Reckoning with Jemima: Can the Brand Be Remade for Good?
(10 pages of text)
In June of 2020, pressure mounted on Quaker Oats and their parent company, PepsiCo, to make changes to their Aunt Jemima brand. The brand’s origin was rooted in the legacy of slavery; the character of Aunt Jemima was an encapsulation of the “Mammy”, a proud, but subservient caricature of Black women. Despite calls to remove the brand for decades, Quaker Oats’ responses resulted in modifications to the brand over time that kept the mascot more contemporary, without changing the overall brand themes. Following the police killing of George Floyd, online activists again criticized the brand, with one prominent viral video including: “Black lives matter people…even over breakfast”. On June 16, PepsiCo announced a series of plans to “address issues of inequality and create opportunity” including sourcing from Black owned businesses and funding scholarships for minority students. On June 17, Quaker Oats announced that the Aunt Jemima character would be removed from the product’s packaging and that the brand name would be changed, though plans for a revised brand name were not announced. This case focuses on Quaker Oats’ branding decision (i.e., developing a completely new brand or derivative brand or making use of an existing brand), and how this brand could be a force for good.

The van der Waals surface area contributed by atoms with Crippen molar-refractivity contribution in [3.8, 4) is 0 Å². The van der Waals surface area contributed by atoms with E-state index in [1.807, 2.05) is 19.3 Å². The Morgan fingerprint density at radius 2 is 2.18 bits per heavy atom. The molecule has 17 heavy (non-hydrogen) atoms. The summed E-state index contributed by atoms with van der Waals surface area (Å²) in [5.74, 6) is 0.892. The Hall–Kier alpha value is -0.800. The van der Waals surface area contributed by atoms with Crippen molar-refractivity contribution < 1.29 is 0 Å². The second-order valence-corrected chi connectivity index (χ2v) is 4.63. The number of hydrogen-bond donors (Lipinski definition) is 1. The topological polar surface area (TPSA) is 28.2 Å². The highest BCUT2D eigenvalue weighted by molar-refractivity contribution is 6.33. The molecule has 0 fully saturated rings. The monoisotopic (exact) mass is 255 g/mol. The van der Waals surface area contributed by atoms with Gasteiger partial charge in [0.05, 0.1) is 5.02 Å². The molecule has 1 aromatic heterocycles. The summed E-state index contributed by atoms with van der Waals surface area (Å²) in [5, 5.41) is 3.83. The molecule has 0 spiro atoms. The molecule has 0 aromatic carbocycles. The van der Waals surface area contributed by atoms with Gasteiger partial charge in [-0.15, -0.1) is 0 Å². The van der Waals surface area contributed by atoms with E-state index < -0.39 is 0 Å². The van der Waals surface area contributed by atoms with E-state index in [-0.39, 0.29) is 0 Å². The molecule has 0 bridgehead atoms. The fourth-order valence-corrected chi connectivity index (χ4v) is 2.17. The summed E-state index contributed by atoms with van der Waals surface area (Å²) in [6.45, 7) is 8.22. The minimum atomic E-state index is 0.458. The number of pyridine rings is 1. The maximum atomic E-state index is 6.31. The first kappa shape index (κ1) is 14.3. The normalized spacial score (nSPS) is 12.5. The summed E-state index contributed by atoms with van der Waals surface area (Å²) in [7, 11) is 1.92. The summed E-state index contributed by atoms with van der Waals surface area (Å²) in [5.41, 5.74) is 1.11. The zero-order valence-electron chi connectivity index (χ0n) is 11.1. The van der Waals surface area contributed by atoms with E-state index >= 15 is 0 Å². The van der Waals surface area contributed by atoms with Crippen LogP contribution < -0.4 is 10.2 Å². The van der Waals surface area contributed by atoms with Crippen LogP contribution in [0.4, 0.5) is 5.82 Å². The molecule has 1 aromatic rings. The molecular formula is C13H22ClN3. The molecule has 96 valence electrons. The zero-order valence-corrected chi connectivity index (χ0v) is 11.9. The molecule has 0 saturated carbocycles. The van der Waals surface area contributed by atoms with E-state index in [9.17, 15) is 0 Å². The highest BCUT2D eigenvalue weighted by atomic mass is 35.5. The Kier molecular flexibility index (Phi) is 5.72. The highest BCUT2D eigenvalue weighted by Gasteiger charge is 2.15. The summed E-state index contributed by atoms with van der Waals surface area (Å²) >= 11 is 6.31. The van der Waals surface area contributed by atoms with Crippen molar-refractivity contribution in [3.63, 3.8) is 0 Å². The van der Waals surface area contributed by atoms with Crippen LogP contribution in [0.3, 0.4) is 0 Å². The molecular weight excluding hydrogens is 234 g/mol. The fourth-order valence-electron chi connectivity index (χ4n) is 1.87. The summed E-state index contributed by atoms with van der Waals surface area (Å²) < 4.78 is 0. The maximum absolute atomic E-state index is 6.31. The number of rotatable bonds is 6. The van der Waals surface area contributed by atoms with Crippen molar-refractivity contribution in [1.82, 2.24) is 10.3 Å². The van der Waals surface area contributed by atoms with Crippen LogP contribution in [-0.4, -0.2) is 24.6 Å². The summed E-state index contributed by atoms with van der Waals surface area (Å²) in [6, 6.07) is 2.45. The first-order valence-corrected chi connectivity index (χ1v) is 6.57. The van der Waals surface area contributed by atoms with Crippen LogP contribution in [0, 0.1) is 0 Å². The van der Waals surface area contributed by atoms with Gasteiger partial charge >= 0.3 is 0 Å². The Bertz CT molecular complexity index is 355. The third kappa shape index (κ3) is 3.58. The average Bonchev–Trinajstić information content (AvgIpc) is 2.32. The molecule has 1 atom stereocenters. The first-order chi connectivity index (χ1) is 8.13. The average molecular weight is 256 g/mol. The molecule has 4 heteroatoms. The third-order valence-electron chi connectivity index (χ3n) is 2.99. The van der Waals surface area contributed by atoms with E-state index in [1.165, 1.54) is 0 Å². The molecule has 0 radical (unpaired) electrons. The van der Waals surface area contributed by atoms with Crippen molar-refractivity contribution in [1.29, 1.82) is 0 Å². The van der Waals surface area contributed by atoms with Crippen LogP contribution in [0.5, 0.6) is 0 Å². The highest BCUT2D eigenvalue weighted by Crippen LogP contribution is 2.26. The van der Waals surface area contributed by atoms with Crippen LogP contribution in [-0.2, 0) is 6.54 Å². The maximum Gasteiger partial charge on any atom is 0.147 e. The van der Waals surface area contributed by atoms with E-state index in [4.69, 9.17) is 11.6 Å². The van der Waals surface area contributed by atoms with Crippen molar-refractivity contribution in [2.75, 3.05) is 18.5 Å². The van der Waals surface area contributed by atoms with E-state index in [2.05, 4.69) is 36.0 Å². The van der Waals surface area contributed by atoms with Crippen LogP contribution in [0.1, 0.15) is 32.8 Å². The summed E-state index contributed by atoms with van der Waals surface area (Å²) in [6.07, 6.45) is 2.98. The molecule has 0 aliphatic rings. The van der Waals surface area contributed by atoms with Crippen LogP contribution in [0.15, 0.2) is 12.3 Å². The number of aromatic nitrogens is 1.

Fostering difficult, but productive discussions regarding race, brands and corporate social responsibility within business schools.
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